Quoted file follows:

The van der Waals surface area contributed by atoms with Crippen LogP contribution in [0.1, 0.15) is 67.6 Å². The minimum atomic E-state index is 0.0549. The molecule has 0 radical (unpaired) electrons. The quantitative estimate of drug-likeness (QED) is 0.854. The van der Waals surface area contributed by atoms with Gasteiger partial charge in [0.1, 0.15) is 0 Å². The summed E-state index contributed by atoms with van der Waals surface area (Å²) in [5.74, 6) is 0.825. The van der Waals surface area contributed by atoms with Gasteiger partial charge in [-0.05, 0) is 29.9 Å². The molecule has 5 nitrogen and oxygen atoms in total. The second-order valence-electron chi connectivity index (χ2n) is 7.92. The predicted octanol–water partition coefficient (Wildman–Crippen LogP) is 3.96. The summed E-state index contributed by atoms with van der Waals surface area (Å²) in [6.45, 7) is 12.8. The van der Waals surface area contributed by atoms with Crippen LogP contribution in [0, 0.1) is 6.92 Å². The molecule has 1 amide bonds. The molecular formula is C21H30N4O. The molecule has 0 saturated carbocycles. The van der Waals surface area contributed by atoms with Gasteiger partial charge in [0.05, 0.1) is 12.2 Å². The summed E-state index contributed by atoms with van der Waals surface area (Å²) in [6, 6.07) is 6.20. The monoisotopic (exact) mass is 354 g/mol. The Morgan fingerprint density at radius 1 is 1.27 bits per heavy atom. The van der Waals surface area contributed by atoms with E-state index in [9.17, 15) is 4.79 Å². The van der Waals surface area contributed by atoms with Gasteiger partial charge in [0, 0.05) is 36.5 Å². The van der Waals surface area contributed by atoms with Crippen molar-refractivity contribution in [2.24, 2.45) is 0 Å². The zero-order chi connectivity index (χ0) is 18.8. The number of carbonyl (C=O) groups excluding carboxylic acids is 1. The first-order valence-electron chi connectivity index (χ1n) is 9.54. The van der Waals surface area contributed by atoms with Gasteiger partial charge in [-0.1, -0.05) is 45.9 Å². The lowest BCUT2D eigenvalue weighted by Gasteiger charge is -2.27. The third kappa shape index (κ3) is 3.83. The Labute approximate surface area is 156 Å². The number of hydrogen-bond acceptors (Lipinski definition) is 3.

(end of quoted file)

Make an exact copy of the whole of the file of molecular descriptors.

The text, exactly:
The van der Waals surface area contributed by atoms with Crippen LogP contribution in [0.1, 0.15) is 67.6 Å². The minimum atomic E-state index is 0.0549. The molecule has 0 radical (unpaired) electrons. The quantitative estimate of drug-likeness (QED) is 0.854. The van der Waals surface area contributed by atoms with Gasteiger partial charge in [0.1, 0.15) is 0 Å². The summed E-state index contributed by atoms with van der Waals surface area (Å²) in [5.74, 6) is 0.825. The van der Waals surface area contributed by atoms with Gasteiger partial charge in [-0.05, 0) is 29.9 Å². The molecule has 5 nitrogen and oxygen atoms in total. The second-order valence-electron chi connectivity index (χ2n) is 7.92. The predicted octanol–water partition coefficient (Wildman–Crippen LogP) is 3.96. The summed E-state index contributed by atoms with van der Waals surface area (Å²) in [6.45, 7) is 12.8. The van der Waals surface area contributed by atoms with Crippen LogP contribution in [0, 0.1) is 6.92 Å². The molecule has 1 amide bonds. The molecular formula is C21H30N4O. The molecule has 0 saturated carbocycles. The van der Waals surface area contributed by atoms with Gasteiger partial charge in [0.05, 0.1) is 12.2 Å². The summed E-state index contributed by atoms with van der Waals surface area (Å²) in [6, 6.07) is 6.20. The monoisotopic (exact) mass is 354 g/mol. The Morgan fingerprint density at radius 1 is 1.27 bits per heavy atom. The van der Waals surface area contributed by atoms with E-state index in [9.17, 15) is 4.79 Å². The van der Waals surface area contributed by atoms with Gasteiger partial charge in [0, 0.05) is 36.5 Å². The van der Waals surface area contributed by atoms with Crippen molar-refractivity contribution in [2.24, 2.45) is 0 Å². The zero-order chi connectivity index (χ0) is 18.8. The number of carbonyl (C=O) groups excluding carboxylic acids is 1. The first-order valence-electron chi connectivity index (χ1n) is 9.54. The van der Waals surface area contributed by atoms with Gasteiger partial charge in [-0.1, -0.05) is 45.9 Å². The lowest BCUT2D eigenvalue weighted by Gasteiger charge is -2.27. The third kappa shape index (κ3) is 3.83. The Labute approximate surface area is 156 Å². The number of hydrogen-bond acceptors (Lipinski definition) is 3.